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  1. Matthew Smith, Justificatory Independence.
    This is paper argues for the view that rules produced by illegitimate authorities may nonetheless be authoritative for those to whom the rules are addressed. (draft only - please do not quote).
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  2. Matthew Smith, Rethinking Revolution.
    This paper argues for a rehabilitation of philosophical engagement with the question of whether revolution can be justified. Such a renewed engagement with the problem of revolution appears to be stymied by the intuition that we have strong moral arguments ruling out revolution in almost every case. I aim to show that we should abandon this intuition. I will argue that standard arguments against revolution are not strong enough to warrant the relative inattention the question of the justifiability revolution has (...)
     
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  3. Matthew Smith, Trust and Planning.
     
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  4. Matthew Smith, This Paper Argues That Reliance is a Distinctive Psychologiocal Attitude That has Both Belief-Like and Desire-Like Properties.
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  5. Michael Smith, Schiffers’s Unhappy Face Solution to a Puzzle About Moral Judgement.
    where, according to Schiffer, the concept of an F is pleonastic just in case the concept itself licenses entailments of the form: S ⇒ ∃xFx. These are what he calls "somethingfrom-nothing" entailments and the various practices in which such entailments are made are what he calls "hypostatisizing practices" (p.57). The concept of a proposition is pleonastic, according to this definition, because it licenses the move from a claim like 'Fido is a dog,' a claim containing only the singular term 'Fido' (...)
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  6. Matthew A. Smith, Religion and the Freedom-Weighted View: Reconsidering First Amendment Challenges to Laws Promoting Autonomy.
    In this paper, I defend a novel view of the religion clauses. The historical origins of the clause suggest two competing conceptual interpretations: one which privileges religion (the religion-weighted view) and one which privileges freedom (the freedom-weighted view). I argue for the freedom-weighted view and explore the jurisprudential implications of both views. I also argue for the counterintuitive result that, if we accept the freedom-weighted view, Free Exercise challenges to certain laws promoting autonomy (freedom) in children are analytically incoherent. Because (...)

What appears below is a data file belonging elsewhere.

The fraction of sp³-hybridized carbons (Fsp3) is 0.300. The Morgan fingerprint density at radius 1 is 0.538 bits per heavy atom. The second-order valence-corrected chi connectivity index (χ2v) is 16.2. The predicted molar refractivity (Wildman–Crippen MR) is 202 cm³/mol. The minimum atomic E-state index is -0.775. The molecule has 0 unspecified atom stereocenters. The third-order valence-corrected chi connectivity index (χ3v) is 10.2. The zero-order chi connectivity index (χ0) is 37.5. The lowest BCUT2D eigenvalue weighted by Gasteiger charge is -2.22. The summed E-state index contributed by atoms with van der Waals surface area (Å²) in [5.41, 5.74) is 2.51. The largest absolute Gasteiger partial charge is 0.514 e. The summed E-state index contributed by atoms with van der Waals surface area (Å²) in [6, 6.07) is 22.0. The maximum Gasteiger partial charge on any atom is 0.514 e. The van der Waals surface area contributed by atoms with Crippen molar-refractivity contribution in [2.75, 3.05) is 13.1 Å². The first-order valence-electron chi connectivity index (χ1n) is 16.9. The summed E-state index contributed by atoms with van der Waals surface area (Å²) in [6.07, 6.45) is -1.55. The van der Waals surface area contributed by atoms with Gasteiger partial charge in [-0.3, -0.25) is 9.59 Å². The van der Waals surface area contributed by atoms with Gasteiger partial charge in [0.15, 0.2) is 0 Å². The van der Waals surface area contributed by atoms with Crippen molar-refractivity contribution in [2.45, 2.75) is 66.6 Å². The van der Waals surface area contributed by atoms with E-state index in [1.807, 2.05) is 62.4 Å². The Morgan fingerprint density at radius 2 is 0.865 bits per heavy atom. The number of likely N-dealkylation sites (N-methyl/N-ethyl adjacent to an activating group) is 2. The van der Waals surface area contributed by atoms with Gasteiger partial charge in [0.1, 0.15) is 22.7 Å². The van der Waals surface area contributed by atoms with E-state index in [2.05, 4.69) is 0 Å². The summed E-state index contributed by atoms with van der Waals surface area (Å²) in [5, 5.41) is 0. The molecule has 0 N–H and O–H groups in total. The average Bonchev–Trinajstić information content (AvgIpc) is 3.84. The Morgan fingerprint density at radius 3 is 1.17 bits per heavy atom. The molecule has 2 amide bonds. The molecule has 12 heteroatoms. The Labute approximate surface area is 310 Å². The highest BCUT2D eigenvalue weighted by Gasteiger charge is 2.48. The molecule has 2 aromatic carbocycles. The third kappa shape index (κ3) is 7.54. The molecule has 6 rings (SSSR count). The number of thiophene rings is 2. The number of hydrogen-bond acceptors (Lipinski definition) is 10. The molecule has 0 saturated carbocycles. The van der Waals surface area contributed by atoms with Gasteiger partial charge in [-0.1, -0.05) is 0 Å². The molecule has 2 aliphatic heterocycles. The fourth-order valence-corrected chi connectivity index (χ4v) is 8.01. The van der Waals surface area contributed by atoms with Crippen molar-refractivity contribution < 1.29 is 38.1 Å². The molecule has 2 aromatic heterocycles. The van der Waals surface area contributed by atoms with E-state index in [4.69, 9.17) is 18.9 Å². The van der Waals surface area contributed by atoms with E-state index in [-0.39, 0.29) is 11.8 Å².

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  7. Michael K. Smith & Howard Zinn, Chomsky, Zinn, Nader & the Quadrennial Farce.
    Chomsky, meanwhile, has long expressed great reluctance even to recommend reading material to his audiences, let alone how they ought to vote, on the basis that they shouldn’t be substituting his judgment for their own. At the same time he has equally consistently maintained that elections are an elaborate PR charade unworthy of more than the briefest attention, a stance he somehow considers consistent with the petition’s call to put the presidential elections at the top of our list of concerns (...)
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  8. Geoffrey Sayre-McCord & Michael A. Smith, Desires and Beliefs of One's Own.
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  9. Magdalena Smith, DOES KUTZ's THEORY OF JOINT ACTION ATTRIBUTE RESPONSIBILITY TO SHAREOWNERS?
    In this paper I argue that Christopher Kutz misapplies his theory of joint action when he attributes shareowners responsibilities on the basis of their intentional participation in the corporations in which they invest. Instead I propose that his theory of joint action should be used to attribute shareowners responsibilities on the basis of their intentional participation in the stock market. If shareholders’ accountability is grounded in their intentional participation in the stock market, then shareholders cannot take responsibility for corporation’s individual (...)
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  10. Martin Smith, Justification, Normalcy and Evidential Probability.
    NOTE: This paper is a reworking of some aspects of a previous paper of mine – ‘What else justification could be’ published in Noûs in 2010. I’m currently in the process of writing a book developing and defending some of the ideas from this paper. What follows will, I hope, fall into place as one of the chapters of this book – though it is still very much at the draft stage. Comments are welcome. -/- My concern in this paper (...)
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  11. Matthew Smith (manuscript). JUSTIFICATORY INDEPENDENCE AND INTERPERSONAL MUTUALITY. [REVIEW] /A.
    Can there be an obligation to obey laws produced by patently illegitimate political institutions, or are these laws like rules of etiquette – rules we might have reasons to follow but which we are not obligated to obey?2 Exclude from the scope of this question laws that recapitulate or contradict independently valid moral principles. Let us instead query only whether there is an obligation to obey laws that (i) do not recapitulate or contradict valid moral principles, and (ii) are products (...)
     
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  12. Matthew Smith, Ideas of Justice: Positive.
    We use the term “justice” in many different ways. In this essay, I consider justice only as it used in Anglo-American political and legal theory. In this realm of discourse, all forms of justice consist of non-utilitarian allocative principles, i.e., principles governing, to put it as broadly as possible, who gets how much of what. Some may wish to treat utilitarian principles as principles of justice. As a matter of nomenclatural pedantry, this is surely reasonable. But, perhaps as a consequence (...)
     
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  13. Matthew Smith, Justificatory Independence: Interpersonal Mutuality and the Authority of the Law.